The Spinoff of Other Specialty Groups Related to Division 12
In a sense, the modern subdivisions of psychology go back all the way to Wilhelm Wundt, who pointed out that what he called “physiological psychology” could be considered a scientific field in the same sense as physiology was defined as a science. What is often not recalled is that according to Wundt, another whole side of psychology existed that did not so easily lend itself to scientific methods such as formal experimentation. This Wundt labeled as Völkerpsychologie (perhaps translatable as “cultural psychology”) and defined to include language, religion, and other historical and cultural matters obviously related to human behavior (Cahan & White, 1922). In contrast, Sigmund Freud defined his proposed science of psychoanalysis to include a broad range of phenomena ordinarily considered in American universities to be a part of the “humanities.” It is interesting that in Europe and to an increasing extent in the United States, Freudian influence on the so-called humanities has been greater than on academic psychology. Among the well-known psychoanalysts of our day are Erik Erikson (who was an artist and a Montessori teacher before becoming an analyst) and Peter Gay, Freud’s modern biographer (who is a professional historian).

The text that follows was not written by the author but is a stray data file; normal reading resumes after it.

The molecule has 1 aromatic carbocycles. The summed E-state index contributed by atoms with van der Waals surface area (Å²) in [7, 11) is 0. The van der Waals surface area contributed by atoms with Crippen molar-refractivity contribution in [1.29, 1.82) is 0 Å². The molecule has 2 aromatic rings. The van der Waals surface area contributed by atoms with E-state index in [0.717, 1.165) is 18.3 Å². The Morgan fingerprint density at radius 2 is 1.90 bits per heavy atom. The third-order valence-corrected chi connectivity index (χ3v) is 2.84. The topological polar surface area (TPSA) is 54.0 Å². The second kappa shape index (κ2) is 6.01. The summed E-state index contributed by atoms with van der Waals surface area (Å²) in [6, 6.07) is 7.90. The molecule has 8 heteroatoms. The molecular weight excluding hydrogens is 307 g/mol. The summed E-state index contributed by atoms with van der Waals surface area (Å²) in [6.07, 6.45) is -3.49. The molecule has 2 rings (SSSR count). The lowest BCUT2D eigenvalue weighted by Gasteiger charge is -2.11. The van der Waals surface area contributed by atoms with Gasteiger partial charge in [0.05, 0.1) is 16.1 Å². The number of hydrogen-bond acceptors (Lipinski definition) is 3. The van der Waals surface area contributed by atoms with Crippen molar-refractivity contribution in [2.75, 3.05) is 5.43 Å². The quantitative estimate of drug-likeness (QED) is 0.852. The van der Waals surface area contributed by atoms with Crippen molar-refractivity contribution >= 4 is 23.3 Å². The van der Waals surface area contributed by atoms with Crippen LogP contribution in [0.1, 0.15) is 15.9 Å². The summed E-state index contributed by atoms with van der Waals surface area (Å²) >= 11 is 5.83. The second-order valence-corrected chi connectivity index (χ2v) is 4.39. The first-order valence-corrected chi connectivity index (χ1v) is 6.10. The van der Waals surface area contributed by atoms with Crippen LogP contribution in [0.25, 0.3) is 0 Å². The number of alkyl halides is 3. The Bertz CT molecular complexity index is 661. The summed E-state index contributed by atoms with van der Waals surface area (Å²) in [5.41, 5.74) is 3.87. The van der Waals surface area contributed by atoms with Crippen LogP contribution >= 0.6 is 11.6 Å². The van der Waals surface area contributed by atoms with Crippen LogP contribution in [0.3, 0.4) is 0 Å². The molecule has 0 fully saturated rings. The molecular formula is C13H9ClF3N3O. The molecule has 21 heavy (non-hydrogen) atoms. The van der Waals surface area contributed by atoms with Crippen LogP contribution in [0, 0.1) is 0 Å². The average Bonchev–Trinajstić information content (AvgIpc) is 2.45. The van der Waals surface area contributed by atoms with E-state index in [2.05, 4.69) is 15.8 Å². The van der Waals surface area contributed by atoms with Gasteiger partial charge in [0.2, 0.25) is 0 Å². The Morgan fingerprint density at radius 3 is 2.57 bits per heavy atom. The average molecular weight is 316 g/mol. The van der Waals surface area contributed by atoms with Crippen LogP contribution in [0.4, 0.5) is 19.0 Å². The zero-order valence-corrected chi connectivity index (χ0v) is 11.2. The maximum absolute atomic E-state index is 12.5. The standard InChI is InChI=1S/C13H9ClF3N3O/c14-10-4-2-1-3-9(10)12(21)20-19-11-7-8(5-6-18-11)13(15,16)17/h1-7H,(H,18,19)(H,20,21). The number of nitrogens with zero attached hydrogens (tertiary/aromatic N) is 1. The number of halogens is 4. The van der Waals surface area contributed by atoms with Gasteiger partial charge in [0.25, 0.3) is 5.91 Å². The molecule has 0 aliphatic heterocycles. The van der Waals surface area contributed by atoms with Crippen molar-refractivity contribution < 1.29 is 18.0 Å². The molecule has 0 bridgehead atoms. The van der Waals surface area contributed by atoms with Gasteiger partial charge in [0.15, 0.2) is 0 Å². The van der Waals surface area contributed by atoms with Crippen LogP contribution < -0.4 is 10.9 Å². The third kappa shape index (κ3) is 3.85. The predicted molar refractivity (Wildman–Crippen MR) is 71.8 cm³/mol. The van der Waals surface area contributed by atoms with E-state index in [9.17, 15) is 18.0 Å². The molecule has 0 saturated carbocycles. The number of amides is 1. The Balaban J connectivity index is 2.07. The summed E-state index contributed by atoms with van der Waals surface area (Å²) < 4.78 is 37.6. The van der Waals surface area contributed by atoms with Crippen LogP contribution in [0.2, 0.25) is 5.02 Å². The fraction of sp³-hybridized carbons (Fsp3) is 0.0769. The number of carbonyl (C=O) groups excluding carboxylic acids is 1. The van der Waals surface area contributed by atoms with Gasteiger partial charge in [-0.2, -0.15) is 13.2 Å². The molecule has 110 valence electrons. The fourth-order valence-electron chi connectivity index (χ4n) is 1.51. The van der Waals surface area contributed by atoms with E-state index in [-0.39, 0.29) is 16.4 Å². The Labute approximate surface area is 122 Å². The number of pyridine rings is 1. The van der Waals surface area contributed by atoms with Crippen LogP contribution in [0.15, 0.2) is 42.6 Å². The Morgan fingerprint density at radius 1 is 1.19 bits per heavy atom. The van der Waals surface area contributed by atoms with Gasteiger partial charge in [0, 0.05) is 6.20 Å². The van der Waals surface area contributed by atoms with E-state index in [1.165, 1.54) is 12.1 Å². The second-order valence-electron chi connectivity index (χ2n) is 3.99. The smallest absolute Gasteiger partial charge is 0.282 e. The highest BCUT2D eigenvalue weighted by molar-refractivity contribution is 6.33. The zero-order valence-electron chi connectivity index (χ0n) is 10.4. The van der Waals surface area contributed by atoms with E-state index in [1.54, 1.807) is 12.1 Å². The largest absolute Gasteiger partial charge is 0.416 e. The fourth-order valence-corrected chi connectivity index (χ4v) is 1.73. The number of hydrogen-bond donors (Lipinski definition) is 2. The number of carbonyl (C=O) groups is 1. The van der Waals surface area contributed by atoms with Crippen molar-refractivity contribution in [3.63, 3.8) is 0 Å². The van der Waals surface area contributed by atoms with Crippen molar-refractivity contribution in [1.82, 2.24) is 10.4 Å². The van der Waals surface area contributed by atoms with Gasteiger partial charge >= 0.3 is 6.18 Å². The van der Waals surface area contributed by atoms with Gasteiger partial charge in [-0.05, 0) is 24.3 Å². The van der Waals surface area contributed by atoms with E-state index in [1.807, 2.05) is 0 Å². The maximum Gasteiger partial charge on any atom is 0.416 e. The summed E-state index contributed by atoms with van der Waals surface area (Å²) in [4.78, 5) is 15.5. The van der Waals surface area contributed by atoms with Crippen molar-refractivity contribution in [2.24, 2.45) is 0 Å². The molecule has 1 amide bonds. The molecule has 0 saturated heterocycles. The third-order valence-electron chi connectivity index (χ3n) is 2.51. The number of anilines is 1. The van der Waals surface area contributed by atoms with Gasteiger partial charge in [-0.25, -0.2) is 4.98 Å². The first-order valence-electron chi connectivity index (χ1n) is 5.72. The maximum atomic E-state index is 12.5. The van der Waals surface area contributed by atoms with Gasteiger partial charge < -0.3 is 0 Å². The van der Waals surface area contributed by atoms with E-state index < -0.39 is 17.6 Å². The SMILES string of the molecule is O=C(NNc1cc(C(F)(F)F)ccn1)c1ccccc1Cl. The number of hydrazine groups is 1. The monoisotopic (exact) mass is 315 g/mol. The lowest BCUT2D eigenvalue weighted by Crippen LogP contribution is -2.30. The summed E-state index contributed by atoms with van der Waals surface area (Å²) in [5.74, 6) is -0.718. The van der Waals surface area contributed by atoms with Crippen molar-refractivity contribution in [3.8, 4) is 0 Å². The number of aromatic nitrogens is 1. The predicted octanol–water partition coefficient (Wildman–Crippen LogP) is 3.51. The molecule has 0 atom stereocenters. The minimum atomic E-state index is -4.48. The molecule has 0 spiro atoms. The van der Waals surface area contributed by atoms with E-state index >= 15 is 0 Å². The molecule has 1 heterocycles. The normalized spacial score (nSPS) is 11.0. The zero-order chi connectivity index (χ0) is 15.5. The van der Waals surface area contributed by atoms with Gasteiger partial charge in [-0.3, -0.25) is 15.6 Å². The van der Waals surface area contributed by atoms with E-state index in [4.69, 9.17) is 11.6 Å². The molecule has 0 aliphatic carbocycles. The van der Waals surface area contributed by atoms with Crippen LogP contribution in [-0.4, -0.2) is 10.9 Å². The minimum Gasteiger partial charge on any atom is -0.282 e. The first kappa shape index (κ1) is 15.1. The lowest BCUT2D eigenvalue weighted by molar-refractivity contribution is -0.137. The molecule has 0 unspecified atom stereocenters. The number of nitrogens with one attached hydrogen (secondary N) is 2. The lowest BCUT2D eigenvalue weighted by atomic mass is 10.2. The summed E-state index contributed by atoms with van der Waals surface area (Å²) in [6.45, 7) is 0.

KeywordsApplied Behavior Analysis Counseling Psychology Specialty Group Professional Historian Academic Psychology
Unable to display preview. Download preview PDF.